Linoleic Acid and Skin

What is Linoleic Acid?

Linoleic acid is a polyunsaturated fatty acid that is required for our good health and is involved in healthy hair, skin and wound healing processes.  Linoleic acid is literally essential to our health and is known as an essential fatty acid, which means that we must eat foods with it in order to have optimal health as we cannot produce it ourselves.  Many people will know it by the more common name, Omega 6 fatty acid.  It has a lipid number C18:2 which means that it has an 18 carbon chain and two double bonds.  The implication of these two double bonds is that linoleic acid can go rancid more easily than other fatty acids with just one or no double bonds.  That means that it will have a shorter shelf life than other fatty acids such as stearic acid or lauric acid.

How does Linoleic Acid Help Our Skin?

linoleic acidLinoleic acid is a wonderful addition to any skin care product because it is so essential to healthy skin.  It is critical in the development and maintenance of a healthy skin barrier.  The skin barrier function is a multitasked process that involves providing a first line of defense of the body to keep harmful chemicals out of our systems and keep in moisture and essential nutrients.  These harmful elements can include toxins, germs, dirt, pathogens, bacteria and viruses.  Anything foreign that makes its way into the body must be dealt with by the immune system, so the more that is kept outside the body, the more the immune system is freed up to tackle invading objects.  In addition to keeping foreign bodies out, the skin barrier function must keep moisture and nutrients in.  Moisture is a critical component in skin health and without it our skin quickly becomes dry and cracked.  Dry and cracked skin is not only itchy and bothersome, it is also unable to protect us and keep out foreign intruders.  A deficiency in linoleic acid can quickly lead to dry skin and poor wound healing.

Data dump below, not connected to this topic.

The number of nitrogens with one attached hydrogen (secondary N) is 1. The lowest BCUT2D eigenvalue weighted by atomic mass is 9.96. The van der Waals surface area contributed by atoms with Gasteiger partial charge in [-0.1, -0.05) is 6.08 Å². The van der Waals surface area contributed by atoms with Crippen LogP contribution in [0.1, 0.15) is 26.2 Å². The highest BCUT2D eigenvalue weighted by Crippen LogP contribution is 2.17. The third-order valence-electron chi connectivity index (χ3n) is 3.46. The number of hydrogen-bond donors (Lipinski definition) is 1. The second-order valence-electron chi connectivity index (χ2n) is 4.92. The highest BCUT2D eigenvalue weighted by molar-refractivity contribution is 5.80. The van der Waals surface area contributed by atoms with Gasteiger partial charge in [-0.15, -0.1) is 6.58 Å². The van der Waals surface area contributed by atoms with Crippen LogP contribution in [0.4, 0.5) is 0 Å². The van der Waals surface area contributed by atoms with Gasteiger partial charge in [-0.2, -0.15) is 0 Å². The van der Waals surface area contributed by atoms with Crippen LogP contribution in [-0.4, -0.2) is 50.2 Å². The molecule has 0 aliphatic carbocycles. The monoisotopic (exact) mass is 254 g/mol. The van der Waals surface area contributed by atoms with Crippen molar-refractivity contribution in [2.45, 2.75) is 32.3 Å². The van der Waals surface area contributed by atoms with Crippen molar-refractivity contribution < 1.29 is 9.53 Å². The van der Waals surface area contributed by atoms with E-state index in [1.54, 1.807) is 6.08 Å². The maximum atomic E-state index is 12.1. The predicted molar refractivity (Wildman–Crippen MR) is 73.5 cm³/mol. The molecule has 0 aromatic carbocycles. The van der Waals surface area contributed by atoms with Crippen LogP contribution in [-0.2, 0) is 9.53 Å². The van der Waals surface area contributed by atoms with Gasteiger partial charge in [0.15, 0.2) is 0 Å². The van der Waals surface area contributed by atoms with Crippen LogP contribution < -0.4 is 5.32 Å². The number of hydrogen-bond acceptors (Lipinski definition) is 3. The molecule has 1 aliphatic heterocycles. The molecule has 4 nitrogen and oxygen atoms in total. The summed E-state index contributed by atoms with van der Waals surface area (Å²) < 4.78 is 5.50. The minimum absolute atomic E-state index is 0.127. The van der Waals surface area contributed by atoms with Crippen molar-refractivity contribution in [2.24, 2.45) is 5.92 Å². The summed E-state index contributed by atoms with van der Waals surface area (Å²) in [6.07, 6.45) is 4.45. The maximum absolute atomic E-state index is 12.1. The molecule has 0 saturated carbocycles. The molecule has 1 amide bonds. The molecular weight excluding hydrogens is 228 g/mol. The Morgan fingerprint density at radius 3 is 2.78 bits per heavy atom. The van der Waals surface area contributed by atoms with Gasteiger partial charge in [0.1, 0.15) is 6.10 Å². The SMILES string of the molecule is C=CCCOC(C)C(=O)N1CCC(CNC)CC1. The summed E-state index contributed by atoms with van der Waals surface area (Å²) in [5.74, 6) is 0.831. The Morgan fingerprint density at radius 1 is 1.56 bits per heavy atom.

Studies have shown that linoleic acid’s function in our skin can go beyond just helping to provide a healthy skin barrier. It is also can act as an acne reducer and anti-inflammatory.  Studies found that people with acne and dermatitis have reduced levels of linoleic acid in their skin.  The topical application of linoleic acid can therefore reduce acne as well as reduce scaling on the skin.  Atopic dermatitis, a type of eczema, is characterized by red, inflamed, itchy and often scaly skin.  It is a very uncomfortable and unsightly condition that plagues its victims.  The ability of linoleic acid to act as both an anti-inflammatory and scale reducer holds great promise in the fight against eczema and dermatitis.

What Oils are High in Linoleic Acid?

The word linon in Greek means flax, although ironically flax seeds are more associated with another essential fatty acid, Omega 3 fatty acids.  Luckily there a wide range of delicious nuts, seeds and oils which are high in linoleic acid.  We can either put the oils on our skin or ingest the foods to reap the benefits of linoleic acid for our skin.evening primrose oil
Some of the foods high in linoleic acid include:

  • Safflower oil (78%) Has a shelf life of about 6 months
  • Grapeseed oil (71%) Has a shelf life of about 3-6 months
  • Evening primrose oil (70%) Has a shelf life of about 6 months
  • Sunflower oil ( 67%) Has a shelf life of about 6 months
  • Hempseed oil (57%) Has a shelf life of about 3-6 months
  • Pumpkin seed oil (57%) Has a shelf life of about 6-12 months
  • Soybean oil (53%) Has a shelf life of about 9 months
  • Sesame oil (46%) Has a shelf life of about 9-12 months

There are of course many more sources of linoleic acid including not just other nuts and oils but also egg yolks, chicken fat, butter and lard.

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